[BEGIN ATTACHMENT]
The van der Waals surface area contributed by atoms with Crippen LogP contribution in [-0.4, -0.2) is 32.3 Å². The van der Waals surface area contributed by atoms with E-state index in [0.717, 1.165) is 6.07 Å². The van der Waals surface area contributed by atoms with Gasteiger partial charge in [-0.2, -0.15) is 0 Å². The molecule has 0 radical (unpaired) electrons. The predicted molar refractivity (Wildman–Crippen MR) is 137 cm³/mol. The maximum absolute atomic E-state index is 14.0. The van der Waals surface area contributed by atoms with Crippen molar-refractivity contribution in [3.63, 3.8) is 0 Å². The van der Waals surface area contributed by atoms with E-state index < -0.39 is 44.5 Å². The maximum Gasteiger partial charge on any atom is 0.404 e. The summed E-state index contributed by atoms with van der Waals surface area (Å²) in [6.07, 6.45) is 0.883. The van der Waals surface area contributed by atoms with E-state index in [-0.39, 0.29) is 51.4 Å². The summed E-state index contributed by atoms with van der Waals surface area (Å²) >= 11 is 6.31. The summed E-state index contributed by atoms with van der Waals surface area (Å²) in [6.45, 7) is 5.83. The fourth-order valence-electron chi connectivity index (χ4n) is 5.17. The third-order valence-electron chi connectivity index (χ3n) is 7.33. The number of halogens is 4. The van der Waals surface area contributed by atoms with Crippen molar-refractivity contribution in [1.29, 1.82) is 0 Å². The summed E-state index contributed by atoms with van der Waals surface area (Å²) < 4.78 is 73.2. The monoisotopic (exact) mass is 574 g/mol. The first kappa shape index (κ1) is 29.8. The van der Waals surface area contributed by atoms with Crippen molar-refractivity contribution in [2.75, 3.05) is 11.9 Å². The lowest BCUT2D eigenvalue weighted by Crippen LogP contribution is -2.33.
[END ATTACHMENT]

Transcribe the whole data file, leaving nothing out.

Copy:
The van der Waals surface area contributed by atoms with Crippen LogP contribution in [-0.4, -0.2) is 32.3 Å². The van der Waals surface area contributed by atoms with E-state index in [0.717, 1.165) is 6.07 Å². The van der Waals surface area contributed by atoms with Gasteiger partial charge in [-0.2, -0.15) is 0 Å². The molecule has 0 radical (unpaired) electrons. The predicted molar refractivity (Wildman–Crippen MR) is 137 cm³/mol. The maximum absolute atomic E-state index is 14.0. The van der Waals surface area contributed by atoms with Crippen molar-refractivity contribution in [3.63, 3.8) is 0 Å². The van der Waals surface area contributed by atoms with E-state index < -0.39 is 44.5 Å². The maximum Gasteiger partial charge on any atom is 0.404 e. The summed E-state index contributed by atoms with van der Waals surface area (Å²) in [6.07, 6.45) is 0.883. The van der Waals surface area contributed by atoms with E-state index in [-0.39, 0.29) is 51.4 Å². The summed E-state index contributed by atoms with van der Waals surface area (Å²) >= 11 is 6.31. The summed E-state index contributed by atoms with van der Waals surface area (Å²) in [6.45, 7) is 5.83. The fourth-order valence-electron chi connectivity index (χ4n) is 5.17. The third-order valence-electron chi connectivity index (χ3n) is 7.33. The number of halogens is 4. The van der Waals surface area contributed by atoms with Crippen molar-refractivity contribution in [1.29, 1.82) is 0 Å². The summed E-state index contributed by atoms with van der Waals surface area (Å²) < 4.78 is 73.2. The monoisotopic (exact) mass is 574 g/mol. The first kappa shape index (κ1) is 29.8. The van der Waals surface area contributed by atoms with Crippen molar-refractivity contribution in [2.75, 3.05) is 11.9 Å². The lowest BCUT2D eigenvalue weighted by Crippen LogP contribution is -2.33.